If you are reading this article, it’s probably because your smartphone is acting up or you’re worried that its battery is nearing the end of its life. And you have good reason to worry about the longevity of smartphone batteries. No matter how well you treat your mobile device, eventually, the battery will lose its capacity to hold a charge and your smartphone or tablet will need servicing. Are you curious about how much an Android smartphone battery lasts? Or maybe you want to know the signs that your iPhone battery is dying? Then, read on:
Smartphone batteries have come a long way since the early days of mobile devices. Modern smartphones use Lithium-Ion batteries, which have great energy density (meaning they can store a great deal more energy than older batteries, in the same volume), weigh very little, and can be charged relatively fast. But with each charging and discharging, all batteries developed so far lose some of their ability to hold a charge. Energy is stored by transforming electrical current into chemical energy, and over time, materials inside the battery degrade because of that process. If you want more details about why batteries wear over time, here’s an article that explains it in more detail.
So, how much does a smartphone battery actually last? Well, current technology allows for around 4-500 charging-discharging cycles (from 100% to around 20% and then up again to 100%) before a battery starts losing capacity at an accelerated rate.
If you calculate one full cycle per day, this equates to about two years of usage. After these 4-500 cycles, the battery capacity (which is measured in mili-ampere hour, or mAh) is going to be less than 80% of its original value. Not long after that, the battery will start deteriorating rapidly. If your battery is already acting up, or if you’ve had your smartphone for longer than two years, you should watch out for these signs:
You did your best to protect the battery (or maybe you didn’t), but now the battery starts acting up. How do you know if it’s dying? Both on Android devices and on iPhones and iPads, battery wear doesn’t manifest itself suddenly. Even a healthy battery will decrease in capacity over time, but it will do so very slowly. Once it gets to around 80% of the original capacity, though, the effects are much more visible and may interfere with the normal use of the smartphone. Here are eight signs that your battery should be replaced:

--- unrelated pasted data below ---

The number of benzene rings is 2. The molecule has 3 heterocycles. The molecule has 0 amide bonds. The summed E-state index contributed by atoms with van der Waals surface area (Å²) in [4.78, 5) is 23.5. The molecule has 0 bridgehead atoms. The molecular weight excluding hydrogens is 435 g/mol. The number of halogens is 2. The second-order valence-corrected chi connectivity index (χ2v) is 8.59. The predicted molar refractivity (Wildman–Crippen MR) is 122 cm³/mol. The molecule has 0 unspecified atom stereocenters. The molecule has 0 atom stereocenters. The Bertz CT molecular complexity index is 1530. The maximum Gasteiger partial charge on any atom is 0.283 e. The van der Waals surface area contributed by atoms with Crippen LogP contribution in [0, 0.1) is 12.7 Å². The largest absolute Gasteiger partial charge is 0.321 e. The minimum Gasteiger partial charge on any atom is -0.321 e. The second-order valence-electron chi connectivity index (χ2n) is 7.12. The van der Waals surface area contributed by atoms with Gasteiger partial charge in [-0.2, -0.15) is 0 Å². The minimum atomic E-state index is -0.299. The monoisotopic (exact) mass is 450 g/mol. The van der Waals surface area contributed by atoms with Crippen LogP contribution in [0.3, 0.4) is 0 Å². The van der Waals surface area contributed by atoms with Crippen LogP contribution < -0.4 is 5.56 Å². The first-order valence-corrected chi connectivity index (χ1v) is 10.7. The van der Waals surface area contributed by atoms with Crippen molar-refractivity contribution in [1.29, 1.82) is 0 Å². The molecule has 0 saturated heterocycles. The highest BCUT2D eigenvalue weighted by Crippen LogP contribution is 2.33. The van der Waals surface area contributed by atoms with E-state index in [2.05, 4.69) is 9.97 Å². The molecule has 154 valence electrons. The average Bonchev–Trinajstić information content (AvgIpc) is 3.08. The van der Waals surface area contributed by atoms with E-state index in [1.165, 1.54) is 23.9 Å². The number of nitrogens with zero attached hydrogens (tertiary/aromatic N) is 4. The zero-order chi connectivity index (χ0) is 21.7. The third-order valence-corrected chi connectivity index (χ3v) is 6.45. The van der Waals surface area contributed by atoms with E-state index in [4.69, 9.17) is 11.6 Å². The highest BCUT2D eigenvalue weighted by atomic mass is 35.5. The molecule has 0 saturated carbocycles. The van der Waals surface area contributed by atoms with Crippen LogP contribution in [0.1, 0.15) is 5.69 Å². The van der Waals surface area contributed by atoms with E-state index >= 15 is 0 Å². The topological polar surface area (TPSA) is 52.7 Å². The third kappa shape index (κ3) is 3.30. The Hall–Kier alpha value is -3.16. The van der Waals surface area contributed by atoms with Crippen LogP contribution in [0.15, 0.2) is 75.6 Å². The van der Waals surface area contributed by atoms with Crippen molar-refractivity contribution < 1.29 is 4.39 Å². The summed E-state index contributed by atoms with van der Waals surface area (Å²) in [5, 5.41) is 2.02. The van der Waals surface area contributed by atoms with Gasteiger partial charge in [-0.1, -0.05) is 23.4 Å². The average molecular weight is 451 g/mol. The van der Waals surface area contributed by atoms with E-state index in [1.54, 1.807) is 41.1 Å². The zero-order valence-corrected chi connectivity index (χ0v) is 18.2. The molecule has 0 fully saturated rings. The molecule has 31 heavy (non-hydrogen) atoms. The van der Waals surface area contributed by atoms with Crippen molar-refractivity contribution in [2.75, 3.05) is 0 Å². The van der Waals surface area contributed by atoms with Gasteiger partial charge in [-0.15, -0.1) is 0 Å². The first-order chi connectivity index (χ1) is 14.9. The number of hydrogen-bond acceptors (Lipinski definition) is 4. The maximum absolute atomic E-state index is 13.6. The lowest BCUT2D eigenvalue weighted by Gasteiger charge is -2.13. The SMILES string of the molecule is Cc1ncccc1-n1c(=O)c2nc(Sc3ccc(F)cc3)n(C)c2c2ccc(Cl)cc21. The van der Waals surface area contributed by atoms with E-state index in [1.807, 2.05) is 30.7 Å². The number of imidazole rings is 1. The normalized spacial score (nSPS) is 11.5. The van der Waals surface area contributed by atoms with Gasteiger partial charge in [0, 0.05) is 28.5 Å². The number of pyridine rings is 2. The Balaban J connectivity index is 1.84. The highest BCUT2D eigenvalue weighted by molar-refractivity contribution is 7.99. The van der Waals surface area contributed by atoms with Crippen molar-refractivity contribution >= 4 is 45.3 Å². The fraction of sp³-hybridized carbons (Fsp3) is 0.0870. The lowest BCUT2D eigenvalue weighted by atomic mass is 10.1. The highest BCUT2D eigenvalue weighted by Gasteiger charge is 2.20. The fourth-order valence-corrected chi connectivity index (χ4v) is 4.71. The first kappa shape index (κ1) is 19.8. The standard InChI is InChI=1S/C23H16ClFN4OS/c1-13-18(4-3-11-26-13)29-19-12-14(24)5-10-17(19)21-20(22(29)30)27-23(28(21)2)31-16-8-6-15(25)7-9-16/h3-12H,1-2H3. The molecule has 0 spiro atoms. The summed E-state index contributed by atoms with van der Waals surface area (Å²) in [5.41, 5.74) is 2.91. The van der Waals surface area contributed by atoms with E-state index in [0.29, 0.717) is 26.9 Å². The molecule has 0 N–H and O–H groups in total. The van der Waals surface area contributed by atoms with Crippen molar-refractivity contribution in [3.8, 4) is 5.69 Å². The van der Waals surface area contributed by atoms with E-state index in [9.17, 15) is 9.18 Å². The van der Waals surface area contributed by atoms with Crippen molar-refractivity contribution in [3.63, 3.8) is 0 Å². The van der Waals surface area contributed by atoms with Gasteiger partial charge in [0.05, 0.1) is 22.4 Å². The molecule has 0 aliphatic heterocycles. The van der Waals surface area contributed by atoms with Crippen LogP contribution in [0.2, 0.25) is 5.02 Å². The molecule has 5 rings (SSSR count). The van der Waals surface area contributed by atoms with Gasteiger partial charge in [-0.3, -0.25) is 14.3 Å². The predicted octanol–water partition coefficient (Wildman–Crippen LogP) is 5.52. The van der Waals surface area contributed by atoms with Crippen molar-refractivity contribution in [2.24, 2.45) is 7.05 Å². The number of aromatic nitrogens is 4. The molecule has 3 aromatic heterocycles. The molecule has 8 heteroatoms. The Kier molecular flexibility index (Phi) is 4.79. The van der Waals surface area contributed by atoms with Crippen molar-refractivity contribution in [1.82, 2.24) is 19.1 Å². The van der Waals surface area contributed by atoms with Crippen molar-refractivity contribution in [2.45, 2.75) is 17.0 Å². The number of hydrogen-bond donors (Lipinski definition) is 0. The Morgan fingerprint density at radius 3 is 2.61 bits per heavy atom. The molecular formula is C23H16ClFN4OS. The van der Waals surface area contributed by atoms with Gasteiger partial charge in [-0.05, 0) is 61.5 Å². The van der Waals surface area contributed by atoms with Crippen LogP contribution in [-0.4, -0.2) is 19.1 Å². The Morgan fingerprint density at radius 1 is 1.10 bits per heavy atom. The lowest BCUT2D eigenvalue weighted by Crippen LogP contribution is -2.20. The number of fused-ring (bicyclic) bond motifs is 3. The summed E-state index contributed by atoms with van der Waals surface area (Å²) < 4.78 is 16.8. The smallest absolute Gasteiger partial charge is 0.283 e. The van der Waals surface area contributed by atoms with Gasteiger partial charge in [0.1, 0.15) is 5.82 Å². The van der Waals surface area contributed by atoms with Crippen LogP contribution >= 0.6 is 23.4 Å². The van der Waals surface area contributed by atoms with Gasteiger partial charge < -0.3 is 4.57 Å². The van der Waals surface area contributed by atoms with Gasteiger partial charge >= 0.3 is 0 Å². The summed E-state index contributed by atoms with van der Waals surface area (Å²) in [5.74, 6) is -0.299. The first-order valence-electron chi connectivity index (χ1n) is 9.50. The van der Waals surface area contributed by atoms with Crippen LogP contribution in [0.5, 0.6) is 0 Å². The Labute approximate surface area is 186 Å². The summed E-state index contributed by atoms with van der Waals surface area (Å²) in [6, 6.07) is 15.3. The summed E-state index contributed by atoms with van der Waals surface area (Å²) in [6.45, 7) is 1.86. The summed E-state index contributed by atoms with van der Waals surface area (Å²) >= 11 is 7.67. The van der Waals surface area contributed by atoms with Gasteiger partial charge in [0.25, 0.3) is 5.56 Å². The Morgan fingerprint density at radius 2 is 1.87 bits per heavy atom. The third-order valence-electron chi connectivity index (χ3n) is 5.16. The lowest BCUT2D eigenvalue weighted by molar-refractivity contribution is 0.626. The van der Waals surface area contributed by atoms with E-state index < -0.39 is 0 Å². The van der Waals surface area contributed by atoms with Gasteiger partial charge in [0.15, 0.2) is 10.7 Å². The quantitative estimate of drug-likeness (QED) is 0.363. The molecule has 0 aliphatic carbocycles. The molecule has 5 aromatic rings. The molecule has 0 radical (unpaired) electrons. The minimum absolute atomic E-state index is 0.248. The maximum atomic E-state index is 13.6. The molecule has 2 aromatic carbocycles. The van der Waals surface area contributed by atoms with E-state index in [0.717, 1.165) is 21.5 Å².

Normally, the battery should stay at 100% for at least a few minutes after fully charging it. Let it reach 100%, remove the charger and watch the battery percentage. If it drops a few percent immediately, without using it, you should start thinking about replacing the battery.
Monitor charging times. If your smartphone takes significantly longer to charge (let’s say an hour and a half compared to an hour when it was new), using the same charger as before, there’s definitely a problem. Furthermore, if charging the last few percent takes forever, it’s a good idea to start looking for a replacement battery (or a service).
A smartphone with a good battery should go as low as one or even zero percent until it shuts down. Most modern smartphones warn you 30 seconds before they initiate auto-shutdown so that you have time to save your work. However, if you see it shutting down at higher percentages (like 10-15% or even more), the battery should be replaced.
As we mentioned before, once the battery goes beyond a certain number of charge-discharge cycles, its capacity starts declining rapidly. If your smartphone lasts much less than when you bought it, this could be a sign that your battery is nearing the end of its life. Beware, though, as the battery can also be drained faster due to increased usage or applications consuming battery in the background. To make sure it’s the battery, verify that your usage times haven’t changed and you haven’t installed new applications that could potentially drain the battery faster.